This is the true biggie: who on multiple possible parallel future Earths was Andrei Sator getting his intel and technology from? It could be the Protagonist in a future we don't see; it's the first natural assumption to make, since he's directly or indirectly responsible for a whole lot of what happens in the movie's story, but if he were responsible for stringing Sator along as a very, very long con, it seems like an awfully risky double/triple/infinite-cross to secure the Algorithm. It also runs contrary to his established morals of empathy and having an interest in keeping the Algorithm in separate pieces, not together. The movie still needs that antagonist, so it's probably not the Protagonist, y'know?

It feels more likely to us that it's people somewhere, some time that Priya (Dimple Kapadia) makes mention of: parties interested in assembling the Algorithm contrary to Tenet's objectives. They could be one person, but it's more likely many, and it's entirely possible they are all operating semi-simultaneously on different iterations of the timeline. Tenet ends by thwarting Sator, who believes the world is doomed to a climate disaster because the future told him that was what would be — implying that by winning, the good guys have changed "what could have been," to borrow the Protagonist's words. The end result is something new, then, though that will likely present threats of its own. It's also impossible to know if thwarting Sator's plan changes the future enough to stop those specific but mysterious parties that reached out to him in the first place. They may be able to do it again, somewhere and some-when else.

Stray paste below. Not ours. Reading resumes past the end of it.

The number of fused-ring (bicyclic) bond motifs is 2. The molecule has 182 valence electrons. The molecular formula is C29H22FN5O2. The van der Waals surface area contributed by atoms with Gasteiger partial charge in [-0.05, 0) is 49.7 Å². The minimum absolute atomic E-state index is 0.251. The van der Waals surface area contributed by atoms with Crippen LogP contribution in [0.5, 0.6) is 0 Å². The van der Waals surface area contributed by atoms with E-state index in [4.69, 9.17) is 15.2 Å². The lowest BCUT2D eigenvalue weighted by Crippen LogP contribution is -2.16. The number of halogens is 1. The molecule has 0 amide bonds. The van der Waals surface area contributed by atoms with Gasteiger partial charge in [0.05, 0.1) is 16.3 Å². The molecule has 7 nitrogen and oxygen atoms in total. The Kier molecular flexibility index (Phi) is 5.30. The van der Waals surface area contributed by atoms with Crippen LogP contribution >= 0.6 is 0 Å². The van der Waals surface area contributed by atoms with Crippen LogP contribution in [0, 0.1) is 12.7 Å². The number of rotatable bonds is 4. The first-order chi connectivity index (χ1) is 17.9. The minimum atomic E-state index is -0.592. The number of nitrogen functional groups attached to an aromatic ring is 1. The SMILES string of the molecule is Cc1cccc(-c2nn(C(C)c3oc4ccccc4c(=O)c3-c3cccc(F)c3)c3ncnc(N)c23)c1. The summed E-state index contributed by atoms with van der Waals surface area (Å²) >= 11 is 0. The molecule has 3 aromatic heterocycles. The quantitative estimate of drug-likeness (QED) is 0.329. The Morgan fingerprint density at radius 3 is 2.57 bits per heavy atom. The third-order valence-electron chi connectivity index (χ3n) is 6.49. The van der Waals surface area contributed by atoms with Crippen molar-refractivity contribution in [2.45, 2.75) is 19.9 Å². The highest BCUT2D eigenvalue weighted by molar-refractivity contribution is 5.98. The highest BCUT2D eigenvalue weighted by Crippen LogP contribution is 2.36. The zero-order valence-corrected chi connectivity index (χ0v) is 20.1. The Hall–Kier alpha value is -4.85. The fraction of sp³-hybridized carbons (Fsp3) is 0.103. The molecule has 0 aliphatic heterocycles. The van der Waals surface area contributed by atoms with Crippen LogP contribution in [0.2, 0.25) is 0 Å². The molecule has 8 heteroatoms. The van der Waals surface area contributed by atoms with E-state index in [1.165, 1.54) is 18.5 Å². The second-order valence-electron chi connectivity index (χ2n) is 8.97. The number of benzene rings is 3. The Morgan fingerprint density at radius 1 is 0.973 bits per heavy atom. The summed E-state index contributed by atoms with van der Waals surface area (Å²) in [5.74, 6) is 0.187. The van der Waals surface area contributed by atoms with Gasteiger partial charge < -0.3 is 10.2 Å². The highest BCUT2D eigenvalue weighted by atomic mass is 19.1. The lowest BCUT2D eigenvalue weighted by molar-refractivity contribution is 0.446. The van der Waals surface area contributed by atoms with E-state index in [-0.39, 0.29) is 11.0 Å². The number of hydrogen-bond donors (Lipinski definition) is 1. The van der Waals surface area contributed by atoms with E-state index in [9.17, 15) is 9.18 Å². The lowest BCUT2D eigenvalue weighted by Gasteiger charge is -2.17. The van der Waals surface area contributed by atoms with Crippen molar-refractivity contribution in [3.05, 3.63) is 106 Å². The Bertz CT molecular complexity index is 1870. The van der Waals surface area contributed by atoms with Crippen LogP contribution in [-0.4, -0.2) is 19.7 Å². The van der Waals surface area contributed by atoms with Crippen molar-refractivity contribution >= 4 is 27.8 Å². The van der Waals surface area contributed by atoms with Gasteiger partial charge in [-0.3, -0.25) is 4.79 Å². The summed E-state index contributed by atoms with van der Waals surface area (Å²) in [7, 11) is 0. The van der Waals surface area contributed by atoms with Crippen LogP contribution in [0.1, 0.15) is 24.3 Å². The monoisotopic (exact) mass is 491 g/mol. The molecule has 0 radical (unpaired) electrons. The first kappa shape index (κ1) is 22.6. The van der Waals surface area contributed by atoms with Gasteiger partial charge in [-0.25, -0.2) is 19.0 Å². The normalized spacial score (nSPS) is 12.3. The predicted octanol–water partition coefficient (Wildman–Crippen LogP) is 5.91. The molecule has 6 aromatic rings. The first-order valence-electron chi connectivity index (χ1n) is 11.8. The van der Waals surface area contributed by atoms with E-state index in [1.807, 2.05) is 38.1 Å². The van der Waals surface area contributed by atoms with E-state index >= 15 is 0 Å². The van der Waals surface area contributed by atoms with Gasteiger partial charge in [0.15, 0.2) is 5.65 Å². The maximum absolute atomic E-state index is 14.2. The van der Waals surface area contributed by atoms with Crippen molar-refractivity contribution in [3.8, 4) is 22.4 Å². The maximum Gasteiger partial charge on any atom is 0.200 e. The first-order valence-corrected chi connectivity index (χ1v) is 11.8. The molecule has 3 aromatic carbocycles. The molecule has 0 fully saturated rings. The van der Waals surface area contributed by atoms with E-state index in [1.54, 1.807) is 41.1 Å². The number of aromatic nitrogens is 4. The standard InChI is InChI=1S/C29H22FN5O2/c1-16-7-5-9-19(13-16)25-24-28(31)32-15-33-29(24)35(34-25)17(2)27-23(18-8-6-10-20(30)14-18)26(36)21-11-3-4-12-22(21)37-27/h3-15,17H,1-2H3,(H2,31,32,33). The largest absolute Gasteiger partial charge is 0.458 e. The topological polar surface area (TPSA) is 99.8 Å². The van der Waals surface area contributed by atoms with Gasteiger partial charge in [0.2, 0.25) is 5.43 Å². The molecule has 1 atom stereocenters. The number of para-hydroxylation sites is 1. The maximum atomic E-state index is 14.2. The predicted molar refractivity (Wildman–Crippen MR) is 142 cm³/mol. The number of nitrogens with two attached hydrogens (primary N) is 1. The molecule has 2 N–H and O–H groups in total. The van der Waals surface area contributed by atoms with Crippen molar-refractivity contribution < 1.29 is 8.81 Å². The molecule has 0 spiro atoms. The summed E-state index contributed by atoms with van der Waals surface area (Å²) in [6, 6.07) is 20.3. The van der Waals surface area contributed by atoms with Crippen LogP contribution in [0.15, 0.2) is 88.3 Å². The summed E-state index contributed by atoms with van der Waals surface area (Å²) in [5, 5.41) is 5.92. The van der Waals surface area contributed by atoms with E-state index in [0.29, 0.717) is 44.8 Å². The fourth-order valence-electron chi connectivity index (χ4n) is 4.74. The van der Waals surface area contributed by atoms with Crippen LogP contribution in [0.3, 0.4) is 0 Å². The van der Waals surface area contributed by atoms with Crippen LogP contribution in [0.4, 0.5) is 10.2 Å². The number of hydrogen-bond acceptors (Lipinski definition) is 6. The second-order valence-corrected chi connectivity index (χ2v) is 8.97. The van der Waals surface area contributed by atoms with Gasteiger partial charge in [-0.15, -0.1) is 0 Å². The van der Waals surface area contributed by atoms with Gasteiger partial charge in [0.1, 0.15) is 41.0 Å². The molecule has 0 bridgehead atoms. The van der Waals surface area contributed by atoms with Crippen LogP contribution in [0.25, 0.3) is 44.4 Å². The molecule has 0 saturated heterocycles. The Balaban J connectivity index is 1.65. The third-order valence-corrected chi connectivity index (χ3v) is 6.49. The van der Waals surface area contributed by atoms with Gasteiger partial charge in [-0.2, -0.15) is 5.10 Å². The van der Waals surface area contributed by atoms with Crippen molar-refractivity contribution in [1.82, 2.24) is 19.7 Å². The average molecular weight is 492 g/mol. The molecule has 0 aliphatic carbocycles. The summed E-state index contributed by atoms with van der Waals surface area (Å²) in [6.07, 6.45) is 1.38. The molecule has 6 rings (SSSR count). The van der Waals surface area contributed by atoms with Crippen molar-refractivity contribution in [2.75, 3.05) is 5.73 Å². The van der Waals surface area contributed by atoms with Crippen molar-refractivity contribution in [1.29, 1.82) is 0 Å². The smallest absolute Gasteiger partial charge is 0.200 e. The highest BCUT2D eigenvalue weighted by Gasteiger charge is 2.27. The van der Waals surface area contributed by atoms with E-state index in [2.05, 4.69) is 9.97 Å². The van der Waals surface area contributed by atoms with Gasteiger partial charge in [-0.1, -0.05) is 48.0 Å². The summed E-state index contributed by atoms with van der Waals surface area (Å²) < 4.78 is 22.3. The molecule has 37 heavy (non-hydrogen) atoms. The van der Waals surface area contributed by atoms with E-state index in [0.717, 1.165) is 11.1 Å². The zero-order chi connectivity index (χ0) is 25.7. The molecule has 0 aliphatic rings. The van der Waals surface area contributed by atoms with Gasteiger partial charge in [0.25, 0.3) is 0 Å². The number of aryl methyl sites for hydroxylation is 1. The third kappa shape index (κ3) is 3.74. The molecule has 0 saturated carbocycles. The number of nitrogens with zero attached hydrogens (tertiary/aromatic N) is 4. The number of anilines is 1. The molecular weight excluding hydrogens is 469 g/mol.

Priya's a heck of a conundrum. Her character is extremely important, as she establishes the contrasting interests in pursuing the Algorithm. She is ultimately an antagonist, but she thinks she is operating in conjunction with Tenet's ideals. The Protagonist even includes her in his revelation he realized that everyone is working for him, somewhere in the future. If that's the case, then her purpose as a temporal chess piece appears to be as a vector of deliberately incorrect information — maybe. Tenet's true purpose is to find people who would gather the Algorithm, rather than keep it separated. How could Priya end up being wrong about that ideal, when she spends most of the movie in a place of relative status and knowledge? Was that the effort of people acting against the Protagonist, or the downstream effect of something the future Protagonist created himself? How many people like her are out there, aware of the collective of people Tenet represents, but not allied, knowingly or not, with the Protagonist — and which ones are inevitabilities of fate and which are created by the Protagonist?

None of these questions can be answered without knowing where Priya came from and how (in detail) she came to learn about Tenet, either. The husband she uses as an avatar for her business as an arms dealer clearly doesn't know what Tenet is, since the Protagonist is very careful to only use the hand sign and word in a clandestine way, and Priya talks to him about it with the husband well out of earshot. How did she swing that one?

The Protagonist's original job and code phrase